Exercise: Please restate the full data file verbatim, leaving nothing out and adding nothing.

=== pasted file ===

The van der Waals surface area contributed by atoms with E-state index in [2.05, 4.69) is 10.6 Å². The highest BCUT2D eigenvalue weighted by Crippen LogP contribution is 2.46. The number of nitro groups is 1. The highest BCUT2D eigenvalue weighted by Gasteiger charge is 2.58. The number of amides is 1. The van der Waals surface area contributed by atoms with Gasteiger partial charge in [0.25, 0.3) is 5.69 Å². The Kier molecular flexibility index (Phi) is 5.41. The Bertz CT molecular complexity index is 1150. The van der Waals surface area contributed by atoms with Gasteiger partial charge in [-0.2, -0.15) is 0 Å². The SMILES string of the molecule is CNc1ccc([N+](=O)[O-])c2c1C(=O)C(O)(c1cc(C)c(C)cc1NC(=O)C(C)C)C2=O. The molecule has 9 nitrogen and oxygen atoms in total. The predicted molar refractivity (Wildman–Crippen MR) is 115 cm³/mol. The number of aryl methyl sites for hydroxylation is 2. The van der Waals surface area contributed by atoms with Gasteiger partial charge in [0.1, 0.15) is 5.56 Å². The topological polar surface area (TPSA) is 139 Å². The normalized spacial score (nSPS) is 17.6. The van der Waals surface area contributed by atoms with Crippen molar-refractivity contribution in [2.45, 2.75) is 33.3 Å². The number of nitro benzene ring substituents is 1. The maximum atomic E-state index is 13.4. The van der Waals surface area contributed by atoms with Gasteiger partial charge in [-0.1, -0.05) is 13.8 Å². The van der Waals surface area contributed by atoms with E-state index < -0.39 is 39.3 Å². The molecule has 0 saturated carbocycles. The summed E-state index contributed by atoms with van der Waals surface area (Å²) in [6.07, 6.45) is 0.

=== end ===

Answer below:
The van der Waals surface area contributed by atoms with E-state index in [2.05, 4.69) is 10.6 Å². The highest BCUT2D eigenvalue weighted by Crippen LogP contribution is 2.46. The number of nitro groups is 1. The highest BCUT2D eigenvalue weighted by Gasteiger charge is 2.58. The number of amides is 1. The van der Waals surface area contributed by atoms with Gasteiger partial charge in [0.25, 0.3) is 5.69 Å². The Kier molecular flexibility index (Phi) is 5.41. The Bertz CT molecular complexity index is 1150. The van der Waals surface area contributed by atoms with Gasteiger partial charge in [-0.2, -0.15) is 0 Å². The SMILES string of the molecule is CNc1ccc([N+](=O)[O-])c2c1C(=O)C(O)(c1cc(C)c(C)cc1NC(=O)C(C)C)C2=O. The molecule has 9 nitrogen and oxygen atoms in total. The predicted molar refractivity (Wildman–Crippen MR) is 115 cm³/mol. The number of aryl methyl sites for hydroxylation is 2. The van der Waals surface area contributed by atoms with Gasteiger partial charge in [0.1, 0.15) is 5.56 Å². The topological polar surface area (TPSA) is 139 Å². The normalized spacial score (nSPS) is 17.6. The van der Waals surface area contributed by atoms with Crippen molar-refractivity contribution in [2.45, 2.75) is 33.3 Å². The number of nitro benzene ring substituents is 1. The maximum atomic E-state index is 13.4. The van der Waals surface area contributed by atoms with Gasteiger partial charge in [-0.1, -0.05) is 13.8 Å². The van der Waals surface area contributed by atoms with E-state index < -0.39 is 39.3 Å². The molecule has 0 saturated carbocycles. The summed E-state index contributed by atoms with van der Waals surface area (Å²) in [6.07, 6.45) is 0.